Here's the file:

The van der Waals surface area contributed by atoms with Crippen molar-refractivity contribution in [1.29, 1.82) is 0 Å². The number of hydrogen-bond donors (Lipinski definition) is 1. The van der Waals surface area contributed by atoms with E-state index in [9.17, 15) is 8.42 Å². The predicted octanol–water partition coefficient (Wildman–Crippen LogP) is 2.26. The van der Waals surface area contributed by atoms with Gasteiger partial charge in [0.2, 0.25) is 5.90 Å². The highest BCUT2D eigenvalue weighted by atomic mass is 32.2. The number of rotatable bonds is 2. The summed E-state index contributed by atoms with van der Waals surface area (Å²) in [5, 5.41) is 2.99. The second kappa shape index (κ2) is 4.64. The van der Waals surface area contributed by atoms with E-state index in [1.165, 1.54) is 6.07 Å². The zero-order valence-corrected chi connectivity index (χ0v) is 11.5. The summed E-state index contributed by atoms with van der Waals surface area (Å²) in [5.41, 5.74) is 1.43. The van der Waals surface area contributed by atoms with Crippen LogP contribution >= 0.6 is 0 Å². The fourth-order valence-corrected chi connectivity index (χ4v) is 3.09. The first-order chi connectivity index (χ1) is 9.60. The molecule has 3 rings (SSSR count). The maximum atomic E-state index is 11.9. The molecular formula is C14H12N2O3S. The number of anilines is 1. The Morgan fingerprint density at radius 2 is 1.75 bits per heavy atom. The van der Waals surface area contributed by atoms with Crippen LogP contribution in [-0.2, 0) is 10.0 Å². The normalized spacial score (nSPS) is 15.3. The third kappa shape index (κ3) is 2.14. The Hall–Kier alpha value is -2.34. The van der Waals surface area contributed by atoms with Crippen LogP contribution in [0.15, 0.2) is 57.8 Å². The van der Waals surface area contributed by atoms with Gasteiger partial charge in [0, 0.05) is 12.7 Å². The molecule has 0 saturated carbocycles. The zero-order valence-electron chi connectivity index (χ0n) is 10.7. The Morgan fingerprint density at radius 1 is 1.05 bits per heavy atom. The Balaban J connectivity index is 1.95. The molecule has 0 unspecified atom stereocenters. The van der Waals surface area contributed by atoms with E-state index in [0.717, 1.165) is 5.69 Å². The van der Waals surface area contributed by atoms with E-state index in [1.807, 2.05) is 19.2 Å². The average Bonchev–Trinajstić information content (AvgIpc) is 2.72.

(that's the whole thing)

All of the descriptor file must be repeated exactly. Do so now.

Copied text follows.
The van der Waals surface area contributed by atoms with Crippen molar-refractivity contribution in [1.29, 1.82) is 0 Å². The number of hydrogen-bond donors (Lipinski definition) is 1. The van der Waals surface area contributed by atoms with E-state index in [9.17, 15) is 8.42 Å². The predicted octanol–water partition coefficient (Wildman–Crippen LogP) is 2.26. The van der Waals surface area contributed by atoms with Gasteiger partial charge in [0.2, 0.25) is 5.90 Å². The highest BCUT2D eigenvalue weighted by atomic mass is 32.2. The number of rotatable bonds is 2. The summed E-state index contributed by atoms with van der Waals surface area (Å²) in [5, 5.41) is 2.99. The second kappa shape index (κ2) is 4.64. The van der Waals surface area contributed by atoms with E-state index in [1.165, 1.54) is 6.07 Å². The zero-order valence-corrected chi connectivity index (χ0v) is 11.5. The summed E-state index contributed by atoms with van der Waals surface area (Å²) in [5.41, 5.74) is 1.43. The van der Waals surface area contributed by atoms with Crippen LogP contribution >= 0.6 is 0 Å². The fourth-order valence-corrected chi connectivity index (χ4v) is 3.09. The first-order chi connectivity index (χ1) is 9.60. The molecule has 3 rings (SSSR count). The maximum atomic E-state index is 11.9. The molecular formula is C14H12N2O3S. The number of anilines is 1. The Morgan fingerprint density at radius 2 is 1.75 bits per heavy atom. The van der Waals surface area contributed by atoms with Crippen LogP contribution in [-0.2, 0) is 10.0 Å². The normalized spacial score (nSPS) is 15.3. The third kappa shape index (κ3) is 2.14. The Hall–Kier alpha value is -2.34. The van der Waals surface area contributed by atoms with Crippen LogP contribution in [0.15, 0.2) is 57.8 Å². The van der Waals surface area contributed by atoms with Gasteiger partial charge in [0, 0.05) is 12.7 Å². The molecule has 0 saturated carbocycles. The zero-order valence-electron chi connectivity index (χ0n) is 10.7. The Morgan fingerprint density at radius 1 is 1.05 bits per heavy atom. The Balaban J connectivity index is 1.95. The molecule has 0 unspecified atom stereocenters. The van der Waals surface area contributed by atoms with E-state index in [0.717, 1.165) is 5.69 Å². The van der Waals surface area contributed by atoms with E-state index in [1.807, 2.05) is 19.2 Å². The average Bonchev–Trinajstić information content (AvgIpc) is 2.72.